Your Guide to Geek Speak Internet, Philippines and Internet in the Philippines



by Joy Arrieta

POTS stands for "plain old telephone service." It's the term tech weenies use when comparing the existing phone lines to other Internet service conduits, such as ISDN or broadband (cable). It may be plain, and it certainly is slow, but right now POTS is the most affordable, widely available, and widely used means of connecting to the Internet and the Web.

Fuzzy Logic
Fuzzy logic is a system of logic that can deal with the "gray area" between absolute truth and falsity. In other words, it's a system of logic more like the one we humans use in our heads. Not surprisingly, fuzzy logic plays a big part in artificial intelligence systems, which are designed to emulate the human mind.

Wild card
In a search, a wild card is a character that you use in place of letters to indicate that you'll accept more than one possible result for that particular character. For example, to search a document for all forms of the word "mean" ("means," "meant," "meaning," "meanings," and so on), you'd search for "mean*". The asterisk is a wild card that indicates you'll accept any word as long as its first four letters are "mean." Of course, this particular search also returns the word "meander," which is not a form of the word "mean." Therein lies the downside of wild cards.

Commerce Server
A commerce server is software that lets you set up an online store, complete with a product catalog, order forms, and a direct connection to your inventory applications. A commerce server either includes or works with an online payment system so that customers can use credit cards to purchase items from your store.

In geek-speak, replication is a way of synchronizing a single database that many people use, even at one time. Each person using the database has his or her own copy of the database; periodically or on command, each copy is updated so that everybody's changes appear in every copy. It's pretty slick--and a whole lot more complicated to pull off than our description might indicate.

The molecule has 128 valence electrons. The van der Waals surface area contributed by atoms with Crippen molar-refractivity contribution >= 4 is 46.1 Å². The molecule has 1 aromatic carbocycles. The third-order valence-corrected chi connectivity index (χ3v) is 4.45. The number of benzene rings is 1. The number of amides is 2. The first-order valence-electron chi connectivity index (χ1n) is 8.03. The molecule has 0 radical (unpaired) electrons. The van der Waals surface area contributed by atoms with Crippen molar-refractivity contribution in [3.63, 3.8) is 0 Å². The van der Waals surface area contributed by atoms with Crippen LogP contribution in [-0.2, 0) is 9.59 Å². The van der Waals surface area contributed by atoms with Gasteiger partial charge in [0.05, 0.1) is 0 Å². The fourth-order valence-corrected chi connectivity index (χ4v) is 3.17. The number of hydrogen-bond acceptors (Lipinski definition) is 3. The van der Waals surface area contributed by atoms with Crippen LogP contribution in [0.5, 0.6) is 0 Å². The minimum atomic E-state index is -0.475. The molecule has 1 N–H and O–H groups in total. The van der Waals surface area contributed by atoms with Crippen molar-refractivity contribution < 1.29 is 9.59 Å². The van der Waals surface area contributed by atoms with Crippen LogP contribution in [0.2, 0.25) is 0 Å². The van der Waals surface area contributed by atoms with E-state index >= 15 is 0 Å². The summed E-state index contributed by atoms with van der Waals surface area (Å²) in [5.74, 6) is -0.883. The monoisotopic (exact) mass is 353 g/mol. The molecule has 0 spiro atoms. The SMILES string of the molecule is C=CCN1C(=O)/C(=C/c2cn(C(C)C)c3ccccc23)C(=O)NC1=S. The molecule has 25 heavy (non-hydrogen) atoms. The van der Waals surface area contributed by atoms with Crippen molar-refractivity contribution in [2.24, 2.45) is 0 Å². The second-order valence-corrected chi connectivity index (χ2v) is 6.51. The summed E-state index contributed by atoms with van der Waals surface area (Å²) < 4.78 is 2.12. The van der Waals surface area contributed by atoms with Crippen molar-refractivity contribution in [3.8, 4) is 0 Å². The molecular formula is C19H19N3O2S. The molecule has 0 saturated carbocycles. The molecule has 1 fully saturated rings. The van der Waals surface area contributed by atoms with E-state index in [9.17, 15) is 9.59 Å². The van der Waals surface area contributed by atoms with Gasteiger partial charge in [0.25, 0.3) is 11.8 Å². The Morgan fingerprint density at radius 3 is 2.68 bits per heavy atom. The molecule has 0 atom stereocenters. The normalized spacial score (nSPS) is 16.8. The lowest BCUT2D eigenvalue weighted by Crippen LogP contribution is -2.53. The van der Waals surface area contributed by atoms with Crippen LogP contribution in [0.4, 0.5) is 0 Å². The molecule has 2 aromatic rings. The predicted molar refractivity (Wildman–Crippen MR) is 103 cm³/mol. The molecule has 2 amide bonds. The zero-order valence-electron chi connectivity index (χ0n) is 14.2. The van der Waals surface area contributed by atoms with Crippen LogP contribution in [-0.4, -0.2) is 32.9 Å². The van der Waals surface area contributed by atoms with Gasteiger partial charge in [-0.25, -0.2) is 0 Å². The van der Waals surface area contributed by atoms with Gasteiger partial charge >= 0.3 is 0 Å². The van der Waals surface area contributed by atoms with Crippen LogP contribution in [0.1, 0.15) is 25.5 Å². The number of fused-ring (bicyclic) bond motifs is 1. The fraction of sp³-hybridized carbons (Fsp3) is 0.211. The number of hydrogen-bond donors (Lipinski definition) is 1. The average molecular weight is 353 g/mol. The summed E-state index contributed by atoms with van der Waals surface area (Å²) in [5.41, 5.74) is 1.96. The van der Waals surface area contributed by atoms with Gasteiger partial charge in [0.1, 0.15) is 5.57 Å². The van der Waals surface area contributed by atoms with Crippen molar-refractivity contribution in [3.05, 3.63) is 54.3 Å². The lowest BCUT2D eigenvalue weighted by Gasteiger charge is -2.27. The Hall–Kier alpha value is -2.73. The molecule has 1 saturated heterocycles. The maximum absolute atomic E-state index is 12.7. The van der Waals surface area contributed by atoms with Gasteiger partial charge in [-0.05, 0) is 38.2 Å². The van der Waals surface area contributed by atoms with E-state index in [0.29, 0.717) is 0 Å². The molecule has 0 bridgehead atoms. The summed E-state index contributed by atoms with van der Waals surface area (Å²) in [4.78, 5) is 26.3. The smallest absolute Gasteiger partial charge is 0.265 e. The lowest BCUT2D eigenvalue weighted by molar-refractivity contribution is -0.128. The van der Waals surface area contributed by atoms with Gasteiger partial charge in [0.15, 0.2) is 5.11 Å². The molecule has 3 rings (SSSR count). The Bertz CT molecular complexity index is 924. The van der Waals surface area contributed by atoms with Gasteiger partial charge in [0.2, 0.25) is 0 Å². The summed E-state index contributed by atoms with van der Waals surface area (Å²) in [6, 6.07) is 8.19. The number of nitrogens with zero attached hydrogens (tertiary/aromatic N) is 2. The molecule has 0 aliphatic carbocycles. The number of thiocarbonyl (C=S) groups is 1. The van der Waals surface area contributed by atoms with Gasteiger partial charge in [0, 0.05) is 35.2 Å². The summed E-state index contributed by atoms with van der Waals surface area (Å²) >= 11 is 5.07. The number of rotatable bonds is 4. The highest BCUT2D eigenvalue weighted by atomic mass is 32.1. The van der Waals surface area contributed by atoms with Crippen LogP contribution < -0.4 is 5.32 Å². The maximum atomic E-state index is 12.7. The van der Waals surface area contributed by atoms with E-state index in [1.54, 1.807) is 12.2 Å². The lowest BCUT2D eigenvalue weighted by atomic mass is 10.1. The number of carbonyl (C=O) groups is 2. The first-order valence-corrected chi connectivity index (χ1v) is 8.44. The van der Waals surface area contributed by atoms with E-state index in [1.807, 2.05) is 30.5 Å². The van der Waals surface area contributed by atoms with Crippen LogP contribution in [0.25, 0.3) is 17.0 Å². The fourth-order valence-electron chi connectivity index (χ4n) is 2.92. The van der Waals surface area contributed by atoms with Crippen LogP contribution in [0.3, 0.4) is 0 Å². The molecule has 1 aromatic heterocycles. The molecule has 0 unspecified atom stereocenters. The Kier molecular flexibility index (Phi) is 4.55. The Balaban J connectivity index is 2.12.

ISV stands for "independent software vendor"--in other words, a company that makes software. Microsoft, Lotus, and Netscape are all ISVs. ISV is a classic example of a technocrat finding a long name--and a corresponding acronym--for something they could describe in a simple and universally understood word or two.

Google is a new, bare-bones search engine, the beta (or prefinal) version of which is currently being tested on the Web. Google doesn't offer all the organizational categories, site reviews, and other sizzle features you find on other search engines. Instead, it concentrates on delivering as many sites that match your search criteria in the shortest possible time. It's named for "googol," which is 10 to the 100th power, a huge number. Try it out at

User Group
A user group is a group of people that meets regularly (maybe once a month) to discuss a favorite aspect of computing--usually a particular software program (such as Microsoft Word) or a particular computing task (such as desktop publishing). If this doesn't sound like the kind of club you want to run right out and join, ask yourself where ELSE you can go to meet people who might be able to provide no-charge tips, advice, and answers to your annoying questions.

SIG stands for "special interest group." A SIG is like a user group--which we told you about last time--but with two important differences. First, a SIG is usually more specialized: While a user group might focus on Microsoft Excel, a SIG is more likely to focus on budget forecasting with Excel. Second, a SIG usually "meets" online: Users exchange information electronically by posting messages to forums.